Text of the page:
Thought: The Role of Thought in Linear Time and Separate Space (Merry Musings 9)

Abstract thought emerged together with linear time and alphabetic language. Before that time we experienced reality directly. Thought clearly expanded our capacities at one level, yet when thought is unrooted from experience, and the mind is disconnected from the body, it can wreak havoc. Abstract thought tends to keep us pondering the past or wondering about the future, away from the experience of the present moment. This Merry Musing will explore the development and role of linear thought, and some of the limits it has created for us that we need to transcend to transition to a more interconnected and holistic way of living.

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Time: Exploring and Transcending Our Experience of Time as Linear (Merry Musings 8)

Linear time is a relatively recent phenomenon of the human experience. It is only a few thousand years old in the context of our three million year journey. Yet experiencing our world through the lenses of linear time – with a past, present and future – deeply determines how we relate to life. How much of our lives do we spend thinking about the past or future, as compared to being in the present? To what extent are our relationships to others determined by our past experience of them or future desires for them? J. Krishnamurti felt this was core to people’s suffering and the pain we inflict on the world around us. This Merry Musing will explore Krishnamurti’s view as well other perspectives on time, in the context of our current experiences and condition.

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The Universal Trinity (Merry Musings 6)

In many spiritual and religious traditions, a trinity of some sort plays an important role. During my research into Volution I discovered that all these trinities seemed to be pointing to the same underlying dynamic. This dynamic can be explained by the toroidal process of manifestation as described in Volution. It seems all the traditions were pointing to their process of creation through their trinity story. To put it another way, life learned to describe its very own process through the lenses and languages of diverse human cultures. This Merry Musing dives into the nature of the trinity and its relevance for our individual and collective journeys today.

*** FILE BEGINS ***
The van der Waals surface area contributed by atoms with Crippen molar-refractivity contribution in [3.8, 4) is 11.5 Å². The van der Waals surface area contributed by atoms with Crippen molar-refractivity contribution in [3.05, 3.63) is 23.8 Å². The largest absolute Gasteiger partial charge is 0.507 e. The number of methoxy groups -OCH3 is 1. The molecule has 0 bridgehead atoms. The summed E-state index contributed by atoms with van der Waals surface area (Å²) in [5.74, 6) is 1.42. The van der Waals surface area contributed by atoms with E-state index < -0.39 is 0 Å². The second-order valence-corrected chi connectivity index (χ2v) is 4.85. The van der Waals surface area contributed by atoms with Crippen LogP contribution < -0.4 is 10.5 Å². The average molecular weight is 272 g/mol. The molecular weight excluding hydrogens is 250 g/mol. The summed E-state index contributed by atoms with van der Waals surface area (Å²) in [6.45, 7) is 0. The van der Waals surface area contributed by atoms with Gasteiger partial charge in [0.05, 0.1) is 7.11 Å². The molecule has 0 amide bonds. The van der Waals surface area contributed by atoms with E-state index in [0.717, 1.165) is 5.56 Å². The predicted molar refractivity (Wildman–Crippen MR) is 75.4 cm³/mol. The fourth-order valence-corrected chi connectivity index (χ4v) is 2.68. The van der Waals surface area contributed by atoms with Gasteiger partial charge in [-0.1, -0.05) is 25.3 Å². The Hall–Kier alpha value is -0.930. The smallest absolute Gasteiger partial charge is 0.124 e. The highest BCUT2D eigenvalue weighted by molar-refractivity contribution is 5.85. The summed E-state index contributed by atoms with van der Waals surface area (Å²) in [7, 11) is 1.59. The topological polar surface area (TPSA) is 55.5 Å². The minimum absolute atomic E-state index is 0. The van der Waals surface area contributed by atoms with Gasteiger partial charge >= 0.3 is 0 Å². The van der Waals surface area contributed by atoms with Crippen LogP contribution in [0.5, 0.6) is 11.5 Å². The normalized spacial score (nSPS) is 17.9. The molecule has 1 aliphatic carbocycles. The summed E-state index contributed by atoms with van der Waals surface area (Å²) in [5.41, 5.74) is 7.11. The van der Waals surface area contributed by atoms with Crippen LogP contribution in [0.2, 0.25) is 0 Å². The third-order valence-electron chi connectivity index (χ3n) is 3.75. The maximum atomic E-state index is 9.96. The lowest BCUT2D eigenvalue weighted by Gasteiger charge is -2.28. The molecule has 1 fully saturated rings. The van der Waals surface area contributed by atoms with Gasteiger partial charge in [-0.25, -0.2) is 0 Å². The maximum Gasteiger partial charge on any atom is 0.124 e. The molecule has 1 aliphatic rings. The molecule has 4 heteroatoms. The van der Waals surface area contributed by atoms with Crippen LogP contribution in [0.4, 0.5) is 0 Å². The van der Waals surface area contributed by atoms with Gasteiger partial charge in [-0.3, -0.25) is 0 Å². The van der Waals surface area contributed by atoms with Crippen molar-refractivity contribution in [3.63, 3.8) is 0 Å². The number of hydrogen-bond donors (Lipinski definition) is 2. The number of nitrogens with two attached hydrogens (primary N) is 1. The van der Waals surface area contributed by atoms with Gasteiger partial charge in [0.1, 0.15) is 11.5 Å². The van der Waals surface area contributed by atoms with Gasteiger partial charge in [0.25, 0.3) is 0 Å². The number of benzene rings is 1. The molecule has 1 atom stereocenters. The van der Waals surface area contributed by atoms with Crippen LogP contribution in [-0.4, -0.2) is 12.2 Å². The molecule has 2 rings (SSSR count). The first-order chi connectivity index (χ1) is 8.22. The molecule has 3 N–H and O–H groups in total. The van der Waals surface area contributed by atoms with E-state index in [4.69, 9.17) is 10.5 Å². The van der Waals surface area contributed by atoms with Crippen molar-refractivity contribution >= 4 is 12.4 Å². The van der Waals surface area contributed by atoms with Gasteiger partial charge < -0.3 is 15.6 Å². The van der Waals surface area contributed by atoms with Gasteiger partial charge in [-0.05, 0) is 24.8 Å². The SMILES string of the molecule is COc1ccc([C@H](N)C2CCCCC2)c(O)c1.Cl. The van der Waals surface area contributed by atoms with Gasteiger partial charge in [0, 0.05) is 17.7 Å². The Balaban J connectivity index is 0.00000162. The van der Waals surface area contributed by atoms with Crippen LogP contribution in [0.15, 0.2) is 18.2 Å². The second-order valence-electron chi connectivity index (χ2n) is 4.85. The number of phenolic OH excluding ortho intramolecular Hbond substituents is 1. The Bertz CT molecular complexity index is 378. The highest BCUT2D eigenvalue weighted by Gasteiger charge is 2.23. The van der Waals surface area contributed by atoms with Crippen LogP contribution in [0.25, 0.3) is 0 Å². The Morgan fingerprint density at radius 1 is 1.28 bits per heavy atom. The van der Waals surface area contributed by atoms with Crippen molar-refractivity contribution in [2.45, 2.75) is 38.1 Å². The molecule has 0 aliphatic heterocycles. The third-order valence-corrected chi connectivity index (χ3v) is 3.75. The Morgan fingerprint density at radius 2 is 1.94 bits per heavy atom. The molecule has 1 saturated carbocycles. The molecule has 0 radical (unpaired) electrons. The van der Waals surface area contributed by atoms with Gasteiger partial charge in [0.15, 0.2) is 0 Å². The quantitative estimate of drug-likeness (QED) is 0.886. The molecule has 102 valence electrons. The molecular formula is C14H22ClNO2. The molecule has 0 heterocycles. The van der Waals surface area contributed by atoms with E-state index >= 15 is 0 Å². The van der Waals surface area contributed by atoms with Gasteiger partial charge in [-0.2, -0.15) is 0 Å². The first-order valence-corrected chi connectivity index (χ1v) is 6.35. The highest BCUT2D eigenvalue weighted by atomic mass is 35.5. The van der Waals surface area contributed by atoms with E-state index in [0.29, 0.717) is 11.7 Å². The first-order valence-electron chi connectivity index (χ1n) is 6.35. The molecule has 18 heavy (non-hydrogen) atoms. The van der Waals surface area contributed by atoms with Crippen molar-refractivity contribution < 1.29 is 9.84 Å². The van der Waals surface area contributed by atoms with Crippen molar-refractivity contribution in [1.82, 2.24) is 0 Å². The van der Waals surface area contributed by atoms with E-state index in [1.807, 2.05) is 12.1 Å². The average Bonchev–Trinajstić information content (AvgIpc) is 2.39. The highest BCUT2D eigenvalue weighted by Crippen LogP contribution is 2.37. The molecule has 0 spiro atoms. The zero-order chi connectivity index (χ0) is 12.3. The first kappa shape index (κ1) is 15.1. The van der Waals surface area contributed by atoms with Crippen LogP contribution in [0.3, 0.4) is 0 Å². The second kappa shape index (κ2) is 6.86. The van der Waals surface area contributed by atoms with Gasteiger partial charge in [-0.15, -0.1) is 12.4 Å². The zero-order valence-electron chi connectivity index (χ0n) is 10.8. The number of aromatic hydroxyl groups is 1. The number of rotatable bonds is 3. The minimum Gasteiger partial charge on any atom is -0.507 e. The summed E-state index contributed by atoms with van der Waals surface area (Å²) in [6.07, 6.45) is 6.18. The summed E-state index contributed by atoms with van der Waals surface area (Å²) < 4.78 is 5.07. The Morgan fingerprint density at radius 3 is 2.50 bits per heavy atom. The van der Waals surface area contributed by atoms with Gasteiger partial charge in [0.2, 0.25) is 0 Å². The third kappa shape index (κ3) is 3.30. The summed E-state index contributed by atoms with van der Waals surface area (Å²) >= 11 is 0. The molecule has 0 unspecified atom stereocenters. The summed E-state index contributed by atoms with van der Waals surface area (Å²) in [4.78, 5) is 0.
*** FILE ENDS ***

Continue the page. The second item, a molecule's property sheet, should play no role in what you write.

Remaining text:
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Course: Organization by Natural Design

Many people exposed to Re-inventing or Teal Organizations, Integral Theory, and/or Spiral Dynamics love the concepts but struggle to work out how to apply the theory in practice. Dr Peter Merry has been applying them to organizations for nearly 20 years. In this short course he shares his understanding of the theories as well as his framings for and experiences of organizational design and development.

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The Way of Wyrd

This is a talk I gave on Brian Bates’ work on the Wyrd – a West European Tradition of Subtle Interconnectedness.

In the so-called “Dark Ages” Western Europe was home to the Anglo-Saxons and Norse. These cultures had great respect for the interconnected web of life that they referred to as “wyrd”. Over the last decades the Western world has imported Eastern concepts such as ch’i which have helped us to rediscover the sacred/hidden dimensions of reality. However, few people know that we had our own native concepts, language and practices for the subtle world. Brian Bates, in his book The Way of Wyrd, brought it to our attention, creating a novel based on an ancient manuscript in the British Library that tells the story of a missionary scribe being sent to discover the ways of the “pagans.”

This talk explores the world of wyrd and how it relates to eastern traditions as well as recent scientific discoveries. It is part of the Merry Musings series with Ubiquity University. If you would like to join the module with the background materials and online discussion group, you can sign up here. For the whole Merry Musings series, see here for more info.